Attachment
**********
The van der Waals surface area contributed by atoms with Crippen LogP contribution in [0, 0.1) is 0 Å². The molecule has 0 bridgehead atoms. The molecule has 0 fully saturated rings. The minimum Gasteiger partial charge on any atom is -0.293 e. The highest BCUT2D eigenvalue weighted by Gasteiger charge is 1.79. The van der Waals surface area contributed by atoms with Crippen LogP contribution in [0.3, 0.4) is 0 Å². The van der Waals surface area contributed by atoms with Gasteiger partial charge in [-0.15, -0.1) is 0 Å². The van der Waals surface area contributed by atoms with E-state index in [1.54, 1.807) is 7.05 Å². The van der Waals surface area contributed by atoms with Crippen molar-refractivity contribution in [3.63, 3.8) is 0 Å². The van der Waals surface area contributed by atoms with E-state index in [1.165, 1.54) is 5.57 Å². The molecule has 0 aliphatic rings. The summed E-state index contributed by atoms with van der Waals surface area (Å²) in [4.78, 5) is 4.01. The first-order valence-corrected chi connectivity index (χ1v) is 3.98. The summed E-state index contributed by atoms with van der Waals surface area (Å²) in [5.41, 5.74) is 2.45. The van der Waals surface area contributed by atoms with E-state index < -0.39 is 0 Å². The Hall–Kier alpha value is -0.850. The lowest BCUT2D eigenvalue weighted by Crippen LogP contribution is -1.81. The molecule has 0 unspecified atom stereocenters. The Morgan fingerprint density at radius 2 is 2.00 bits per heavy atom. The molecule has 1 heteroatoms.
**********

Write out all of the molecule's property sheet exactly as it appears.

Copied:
The van der Waals surface area contributed by atoms with Crippen LogP contribution in [0, 0.1) is 0 Å². The molecule has 0 bridgehead atoms. The molecule has 0 fully saturated rings. The minimum Gasteiger partial charge on any atom is -0.293 e. The highest BCUT2D eigenvalue weighted by Gasteiger charge is 1.79. The van der Waals surface area contributed by atoms with Crippen LogP contribution in [0.3, 0.4) is 0 Å². The van der Waals surface area contributed by atoms with Gasteiger partial charge in [-0.15, -0.1) is 0 Å². The van der Waals surface area contributed by atoms with E-state index in [1.54, 1.807) is 7.05 Å². The van der Waals surface area contributed by atoms with Crippen molar-refractivity contribution in [3.63, 3.8) is 0 Å². The van der Waals surface area contributed by atoms with E-state index in [1.165, 1.54) is 5.57 Å². The molecule has 0 aliphatic rings. The summed E-state index contributed by atoms with van der Waals surface area (Å²) in [4.78, 5) is 4.01. The first-order valence-corrected chi connectivity index (χ1v) is 3.98. The summed E-state index contributed by atoms with van der Waals surface area (Å²) in [5.41, 5.74) is 2.45. The van der Waals surface area contributed by atoms with E-state index < -0.39 is 0 Å². The Hall–Kier alpha value is -0.850. The lowest BCUT2D eigenvalue weighted by Crippen LogP contribution is -1.81. The molecule has 0 unspecified atom stereocenters. The Morgan fingerprint density at radius 2 is 2.00 bits per heavy atom. The molecule has 1 heteroatoms.